Shortest distance query is a fundamental operation in large-scale networks. Many existing methods in the literature take a landmark embedding approach, which selects a set of graph nodes as landmarks and computes the shortest distances from each landmark to all nodes as an embedding. To answer a shortest distance query, the pre computed distances from the landmarks to the two query nodes are used to compute an approximate shortest distance based on the triangle inequality. In this paper, we analyze the factors that affect the accuracy of distance estimation in landmark embedding. In particular, we find that a globally selected, query-independent landmark set may introduce a large relative error, especially for nearby query nodes. To address this issue, we propose a query-dependent local landmark scheme, which identifies a local landmark close to both query nodes and provides more accurate distance estimation than the traditional global landmark approach. We propose efficient local landmark indexing and retrieval techniques, which achieve low offline indexing complexity and online query complexity. Two optimization techniques on graph compression and graph online search are also proposed, with the goal of further reducing index size and improving query accuracy. Furthermore, the challenge of immense graphs whose index may not fit in the memory leads us to store the embedding in relational database, so that a query of the local landmark scheme can be expressed with relational operators. Effective indexing and query optimization mechanisms are designed in this context. Our experimental results on large-scale social networks and road networks demonstrate that the local landmark scheme reduces the shortest distance estimation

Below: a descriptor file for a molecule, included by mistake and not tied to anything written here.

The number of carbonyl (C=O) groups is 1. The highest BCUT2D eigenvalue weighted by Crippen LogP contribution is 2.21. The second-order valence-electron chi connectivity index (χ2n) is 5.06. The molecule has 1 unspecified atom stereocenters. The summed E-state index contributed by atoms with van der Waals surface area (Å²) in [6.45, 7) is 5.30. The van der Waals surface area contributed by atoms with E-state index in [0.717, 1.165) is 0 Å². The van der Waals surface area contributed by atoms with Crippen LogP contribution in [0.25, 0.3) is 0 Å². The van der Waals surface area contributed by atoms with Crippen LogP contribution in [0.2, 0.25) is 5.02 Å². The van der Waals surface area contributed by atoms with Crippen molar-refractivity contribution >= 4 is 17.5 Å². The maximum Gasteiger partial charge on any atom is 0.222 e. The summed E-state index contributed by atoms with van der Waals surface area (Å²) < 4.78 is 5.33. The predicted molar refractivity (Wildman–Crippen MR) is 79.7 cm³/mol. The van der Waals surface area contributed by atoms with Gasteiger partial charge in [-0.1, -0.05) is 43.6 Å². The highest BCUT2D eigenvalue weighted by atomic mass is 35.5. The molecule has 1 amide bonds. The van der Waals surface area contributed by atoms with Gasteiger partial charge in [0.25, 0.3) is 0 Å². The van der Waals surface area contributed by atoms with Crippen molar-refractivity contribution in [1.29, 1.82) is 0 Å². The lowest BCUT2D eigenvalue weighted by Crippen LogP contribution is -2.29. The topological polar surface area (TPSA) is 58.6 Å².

Personalized web search (PWS) has demonstrated its effectiveness in improving the quality of various search services on the Internet. However, evidences show that users' reluctance to disclose their private information during search has become a major barrier for the wide proliferation of PWS. We study privacy protection in PWS applications that model user preferences as hierarchical user profiles. We propose a PWS framework called UPS that can adaptively generalize profiles by queries while respecting user-specified privacy requirements. Our runtime generalization aims at striking a balance between two predictive metrics that evaluate the utility of personalization and the privacy risk of exposing the generalized profile. We present two greedy algorithms, namely Greedy DP and Greedy IL, for runtime generalization. We also provide an online prediction mechanism for deciding whether personalizing a query is beneficial. Extensive experiments demonstrate the effectiveness of our framework. The experimental results also reveal that Greedy IL significantly outperforms Greedy DP in terms of efficiency.